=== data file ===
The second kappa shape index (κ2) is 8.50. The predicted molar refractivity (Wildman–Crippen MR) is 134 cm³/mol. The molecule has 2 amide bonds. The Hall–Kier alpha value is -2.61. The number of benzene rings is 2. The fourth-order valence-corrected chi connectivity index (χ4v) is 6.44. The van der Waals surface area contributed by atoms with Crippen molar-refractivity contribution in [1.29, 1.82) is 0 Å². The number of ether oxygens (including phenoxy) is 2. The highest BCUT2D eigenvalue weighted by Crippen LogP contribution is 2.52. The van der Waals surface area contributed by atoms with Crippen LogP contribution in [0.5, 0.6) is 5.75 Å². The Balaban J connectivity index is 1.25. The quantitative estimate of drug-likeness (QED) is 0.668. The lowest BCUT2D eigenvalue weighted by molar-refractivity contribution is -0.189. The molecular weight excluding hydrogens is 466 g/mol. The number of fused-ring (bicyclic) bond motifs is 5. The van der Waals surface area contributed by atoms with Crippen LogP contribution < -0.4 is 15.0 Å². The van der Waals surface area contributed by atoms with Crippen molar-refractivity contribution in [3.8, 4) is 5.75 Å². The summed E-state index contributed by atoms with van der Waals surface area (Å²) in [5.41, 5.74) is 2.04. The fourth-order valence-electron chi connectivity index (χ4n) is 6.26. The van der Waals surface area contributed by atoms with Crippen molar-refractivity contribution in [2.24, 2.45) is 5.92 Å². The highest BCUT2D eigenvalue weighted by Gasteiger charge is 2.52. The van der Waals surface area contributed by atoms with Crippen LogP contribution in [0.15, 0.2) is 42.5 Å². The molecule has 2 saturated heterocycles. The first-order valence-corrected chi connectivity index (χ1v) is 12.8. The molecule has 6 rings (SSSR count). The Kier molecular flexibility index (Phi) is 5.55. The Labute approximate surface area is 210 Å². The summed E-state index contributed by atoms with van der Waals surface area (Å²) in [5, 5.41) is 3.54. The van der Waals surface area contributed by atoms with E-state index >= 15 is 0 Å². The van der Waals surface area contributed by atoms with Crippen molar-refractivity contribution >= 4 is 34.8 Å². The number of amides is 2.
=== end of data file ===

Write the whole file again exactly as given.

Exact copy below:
The second kappa shape index (κ2) is 8.50. The predicted molar refractivity (Wildman–Crippen MR) is 134 cm³/mol. The molecule has 2 amide bonds. The Hall–Kier alpha value is -2.61. The number of benzene rings is 2. The fourth-order valence-corrected chi connectivity index (χ4v) is 6.44. The van der Waals surface area contributed by atoms with Crippen molar-refractivity contribution in [1.29, 1.82) is 0 Å². The number of ether oxygens (including phenoxy) is 2. The highest BCUT2D eigenvalue weighted by Crippen LogP contribution is 2.52. The van der Waals surface area contributed by atoms with Crippen LogP contribution in [0.5, 0.6) is 5.75 Å². The Balaban J connectivity index is 1.25. The quantitative estimate of drug-likeness (QED) is 0.668. The lowest BCUT2D eigenvalue weighted by molar-refractivity contribution is -0.189. The molecular weight excluding hydrogens is 466 g/mol. The number of fused-ring (bicyclic) bond motifs is 5. The van der Waals surface area contributed by atoms with Crippen LogP contribution < -0.4 is 15.0 Å². The van der Waals surface area contributed by atoms with Crippen molar-refractivity contribution in [3.8, 4) is 5.75 Å². The summed E-state index contributed by atoms with van der Waals surface area (Å²) in [5.41, 5.74) is 2.04. The fourth-order valence-electron chi connectivity index (χ4n) is 6.26. The van der Waals surface area contributed by atoms with Crippen molar-refractivity contribution in [2.24, 2.45) is 5.92 Å². The highest BCUT2D eigenvalue weighted by Gasteiger charge is 2.52. The van der Waals surface area contributed by atoms with Crippen LogP contribution in [0.15, 0.2) is 42.5 Å². The molecule has 2 saturated heterocycles. The first-order valence-corrected chi connectivity index (χ1v) is 12.8. The molecule has 6 rings (SSSR count). The Kier molecular flexibility index (Phi) is 5.55. The Labute approximate surface area is 210 Å². The summed E-state index contributed by atoms with van der Waals surface area (Å²) in [5, 5.41) is 3.54. The van der Waals surface area contributed by atoms with E-state index >= 15 is 0 Å². The van der Waals surface area contributed by atoms with Crippen molar-refractivity contribution >= 4 is 34.8 Å². The number of amides is 2.